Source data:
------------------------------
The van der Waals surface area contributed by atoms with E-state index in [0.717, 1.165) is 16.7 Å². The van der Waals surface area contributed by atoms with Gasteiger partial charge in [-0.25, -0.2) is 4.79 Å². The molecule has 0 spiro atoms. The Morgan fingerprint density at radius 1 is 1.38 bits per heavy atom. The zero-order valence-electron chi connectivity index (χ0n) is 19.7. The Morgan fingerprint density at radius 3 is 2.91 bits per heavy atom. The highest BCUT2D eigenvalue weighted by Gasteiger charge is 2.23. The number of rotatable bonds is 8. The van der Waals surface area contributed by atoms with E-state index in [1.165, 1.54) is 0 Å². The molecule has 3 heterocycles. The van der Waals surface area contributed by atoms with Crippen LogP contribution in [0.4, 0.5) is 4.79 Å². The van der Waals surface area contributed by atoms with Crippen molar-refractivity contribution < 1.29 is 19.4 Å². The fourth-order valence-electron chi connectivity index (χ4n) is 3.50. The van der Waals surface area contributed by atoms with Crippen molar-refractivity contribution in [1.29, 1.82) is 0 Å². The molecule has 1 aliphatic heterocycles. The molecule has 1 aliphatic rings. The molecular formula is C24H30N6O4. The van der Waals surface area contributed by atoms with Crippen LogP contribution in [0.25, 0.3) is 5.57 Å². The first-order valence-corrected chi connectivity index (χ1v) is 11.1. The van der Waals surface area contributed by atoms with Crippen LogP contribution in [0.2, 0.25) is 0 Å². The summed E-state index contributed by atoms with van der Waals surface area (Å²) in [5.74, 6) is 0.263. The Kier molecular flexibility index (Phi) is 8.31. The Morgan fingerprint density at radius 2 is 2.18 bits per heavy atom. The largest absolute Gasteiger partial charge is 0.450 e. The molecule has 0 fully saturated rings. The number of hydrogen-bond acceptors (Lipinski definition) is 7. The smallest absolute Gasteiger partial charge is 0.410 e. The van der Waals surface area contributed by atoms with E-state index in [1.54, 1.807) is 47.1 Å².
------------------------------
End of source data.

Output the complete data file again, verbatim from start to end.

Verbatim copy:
The van der Waals surface area contributed by atoms with E-state index in [0.717, 1.165) is 16.7 Å². The van der Waals surface area contributed by atoms with Gasteiger partial charge in [-0.25, -0.2) is 4.79 Å². The molecule has 0 spiro atoms. The Morgan fingerprint density at radius 1 is 1.38 bits per heavy atom. The zero-order valence-electron chi connectivity index (χ0n) is 19.7. The Morgan fingerprint density at radius 3 is 2.91 bits per heavy atom. The highest BCUT2D eigenvalue weighted by Gasteiger charge is 2.23. The number of rotatable bonds is 8. The van der Waals surface area contributed by atoms with E-state index in [1.165, 1.54) is 0 Å². The molecule has 3 heterocycles. The van der Waals surface area contributed by atoms with Crippen LogP contribution in [0.4, 0.5) is 4.79 Å². The van der Waals surface area contributed by atoms with Crippen molar-refractivity contribution < 1.29 is 19.4 Å². The fourth-order valence-electron chi connectivity index (χ4n) is 3.50. The van der Waals surface area contributed by atoms with Crippen molar-refractivity contribution in [1.29, 1.82) is 0 Å². The molecule has 1 aliphatic heterocycles. The molecule has 1 aliphatic rings. The molecular formula is C24H30N6O4. The van der Waals surface area contributed by atoms with Crippen LogP contribution in [0.25, 0.3) is 5.57 Å². The first-order valence-corrected chi connectivity index (χ1v) is 11.1. The van der Waals surface area contributed by atoms with Crippen LogP contribution in [0.2, 0.25) is 0 Å². The summed E-state index contributed by atoms with van der Waals surface area (Å²) in [5.74, 6) is 0.263. The Kier molecular flexibility index (Phi) is 8.31. The Morgan fingerprint density at radius 2 is 2.18 bits per heavy atom. The largest absolute Gasteiger partial charge is 0.450 e. The molecule has 0 fully saturated rings. The number of hydrogen-bond acceptors (Lipinski definition) is 7. The smallest absolute Gasteiger partial charge is 0.410 e. The van der Waals surface area contributed by atoms with E-state index in [1.54, 1.807) is 47.1 Å².